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Always follow the Acas Code, even in seemingly clear-cut dismissal cases

Gross misconduct - behaviour so serious that it is grounds to terminate a contract of employment - can justify dismissal without notice.

But even in the most serious cases, employers must follow a fair and reasonable procedure before the dismissal.

Tribunal award given in favour of jailed employee

This stipulation came starkly to light in a recent case brought to employment tribunal. A head chef who attacked police officers after an argument, breaking the finger of one, biting another's leg and spitting blood at both and other bystanders, was convicted and given an 18-month prison sentence.

While he was in jail, his employer sacked him. However, they didn't follow any dismissal procedure, didn't investigate what had happened, couldn't demonstrate that they had notified him of their decision, nor offered him any right to appeal.

On the face of it, their decision to dismiss seems hard to criticise - but the manner in which they reached that decision could be.

The tribunal ruled that 'it was persuaded that the complete absence of a disciplinary process with no right of appeal did not fall within the band of reasonable responses open to an employer in justifying the fairness of a summary dismissal on the grounds of gross misconduct for a first disciplinary offence.'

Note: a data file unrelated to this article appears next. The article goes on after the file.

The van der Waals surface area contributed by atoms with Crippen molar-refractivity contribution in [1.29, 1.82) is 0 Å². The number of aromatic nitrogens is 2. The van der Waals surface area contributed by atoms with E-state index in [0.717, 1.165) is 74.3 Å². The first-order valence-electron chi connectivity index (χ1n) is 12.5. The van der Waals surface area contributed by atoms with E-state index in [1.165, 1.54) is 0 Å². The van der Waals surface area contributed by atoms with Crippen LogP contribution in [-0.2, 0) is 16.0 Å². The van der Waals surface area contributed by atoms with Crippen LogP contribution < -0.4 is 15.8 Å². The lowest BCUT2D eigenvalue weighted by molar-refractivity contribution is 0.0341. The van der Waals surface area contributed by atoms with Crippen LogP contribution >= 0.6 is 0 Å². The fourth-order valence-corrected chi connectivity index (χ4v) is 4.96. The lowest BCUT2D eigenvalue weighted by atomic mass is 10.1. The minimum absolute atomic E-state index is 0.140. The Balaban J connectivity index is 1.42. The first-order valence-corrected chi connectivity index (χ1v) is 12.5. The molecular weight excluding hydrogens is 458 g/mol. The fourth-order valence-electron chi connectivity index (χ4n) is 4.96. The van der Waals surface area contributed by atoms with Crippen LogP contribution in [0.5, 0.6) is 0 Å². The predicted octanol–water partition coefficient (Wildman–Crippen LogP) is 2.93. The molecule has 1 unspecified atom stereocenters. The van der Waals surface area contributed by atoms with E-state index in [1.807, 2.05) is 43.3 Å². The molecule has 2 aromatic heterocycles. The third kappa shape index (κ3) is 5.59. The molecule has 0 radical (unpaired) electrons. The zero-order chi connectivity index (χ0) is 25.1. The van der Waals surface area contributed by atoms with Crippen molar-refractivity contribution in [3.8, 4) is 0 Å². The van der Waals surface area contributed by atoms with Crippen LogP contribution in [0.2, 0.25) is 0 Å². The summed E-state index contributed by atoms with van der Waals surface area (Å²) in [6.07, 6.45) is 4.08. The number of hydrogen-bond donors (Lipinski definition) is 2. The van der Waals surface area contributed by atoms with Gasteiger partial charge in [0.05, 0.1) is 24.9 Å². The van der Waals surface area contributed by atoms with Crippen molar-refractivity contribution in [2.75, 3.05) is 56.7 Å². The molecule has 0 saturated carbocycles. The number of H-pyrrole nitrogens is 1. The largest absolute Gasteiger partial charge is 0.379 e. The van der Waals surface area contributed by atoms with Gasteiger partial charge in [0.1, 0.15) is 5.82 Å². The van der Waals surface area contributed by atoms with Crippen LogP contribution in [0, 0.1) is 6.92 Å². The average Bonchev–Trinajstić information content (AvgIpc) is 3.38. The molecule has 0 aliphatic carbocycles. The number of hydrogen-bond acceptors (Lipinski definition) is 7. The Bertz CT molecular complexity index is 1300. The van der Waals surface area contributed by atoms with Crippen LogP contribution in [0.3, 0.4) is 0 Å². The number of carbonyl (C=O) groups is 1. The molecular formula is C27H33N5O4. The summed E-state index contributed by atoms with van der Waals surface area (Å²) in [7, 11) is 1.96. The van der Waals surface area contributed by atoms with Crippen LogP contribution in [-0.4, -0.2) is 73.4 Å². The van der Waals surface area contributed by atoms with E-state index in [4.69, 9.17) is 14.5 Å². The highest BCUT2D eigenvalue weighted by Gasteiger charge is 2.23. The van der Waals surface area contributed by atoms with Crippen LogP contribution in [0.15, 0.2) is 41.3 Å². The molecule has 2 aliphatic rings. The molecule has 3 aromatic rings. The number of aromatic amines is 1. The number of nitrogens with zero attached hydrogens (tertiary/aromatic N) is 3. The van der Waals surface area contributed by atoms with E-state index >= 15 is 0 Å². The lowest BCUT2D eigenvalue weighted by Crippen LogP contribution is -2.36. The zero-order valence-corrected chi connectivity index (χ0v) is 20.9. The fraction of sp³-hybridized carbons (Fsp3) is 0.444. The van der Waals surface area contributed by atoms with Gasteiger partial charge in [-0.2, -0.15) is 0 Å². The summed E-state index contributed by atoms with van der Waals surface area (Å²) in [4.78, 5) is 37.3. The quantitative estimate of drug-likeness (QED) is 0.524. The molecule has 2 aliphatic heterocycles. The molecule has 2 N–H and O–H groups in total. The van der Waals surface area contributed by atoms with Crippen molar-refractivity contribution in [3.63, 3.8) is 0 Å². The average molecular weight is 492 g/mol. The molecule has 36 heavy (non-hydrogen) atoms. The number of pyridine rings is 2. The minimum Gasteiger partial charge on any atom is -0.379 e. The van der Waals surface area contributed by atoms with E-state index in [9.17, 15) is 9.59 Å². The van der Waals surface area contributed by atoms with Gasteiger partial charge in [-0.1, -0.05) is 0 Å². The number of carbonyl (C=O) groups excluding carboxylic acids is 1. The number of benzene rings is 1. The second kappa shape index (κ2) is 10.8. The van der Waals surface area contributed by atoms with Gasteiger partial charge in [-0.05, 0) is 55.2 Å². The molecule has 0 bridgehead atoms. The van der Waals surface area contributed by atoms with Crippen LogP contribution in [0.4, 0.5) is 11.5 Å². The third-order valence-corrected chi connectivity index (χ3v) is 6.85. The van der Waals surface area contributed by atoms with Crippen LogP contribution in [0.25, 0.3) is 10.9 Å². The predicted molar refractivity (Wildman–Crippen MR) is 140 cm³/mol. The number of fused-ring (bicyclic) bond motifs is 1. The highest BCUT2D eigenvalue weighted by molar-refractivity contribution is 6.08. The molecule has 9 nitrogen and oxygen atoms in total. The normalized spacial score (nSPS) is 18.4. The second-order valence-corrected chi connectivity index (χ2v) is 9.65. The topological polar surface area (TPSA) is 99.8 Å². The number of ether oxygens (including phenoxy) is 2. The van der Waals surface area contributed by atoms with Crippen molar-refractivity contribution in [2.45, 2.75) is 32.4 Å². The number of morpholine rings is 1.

As a result, it ordered the employer to pay the chef compensation of more than £11,000.

Follow the Code

It may seem a strange award, given the severity of the incident. But it shows the importance of following a fair procedure no matter the situation.

The Acas Code of Practice on disciplinary and grievance procedures sets out core principles for handling disciplinary proceedings fairly and reasonably.

Employment Tribunals are legally required to take the Acas Code of Practice into account in relevant cases.

This means that if an employer unreasonably fails to follow the guidance set out in the code, a tribunal can increase any award by up to 25 per cent. It also means that if an employee unreasonably fails to follow the guidance, an award can be reduced by up to 25 per cent.

Acas publications and services

Detailed guidance on the Code can be found in the Acas booklet pdf icon Discipline and grievances at work: The Acas guide [692kb].

Acas has a wealth of advice about Disputes and problems at work, including the pdf icon Advisory booklet - Managing conflict at work [1Mb].

Free template letters are also available for all stages of formal procedures when Disciplining staff.

Acas experts can visit your organisation to help you develop your discipline and grievance procedures, and build more effective working relationships. Go to Disputes and mediation: how Acas can help for details.

And practical training is available on Discipline and grievance, Conflict management, Investigations and Handling difficult conversations.

For free, impartial advice and guidance visit Acas Helpline Online.

Visit the Acas Training Courses, Workshops and Projects area for more information.

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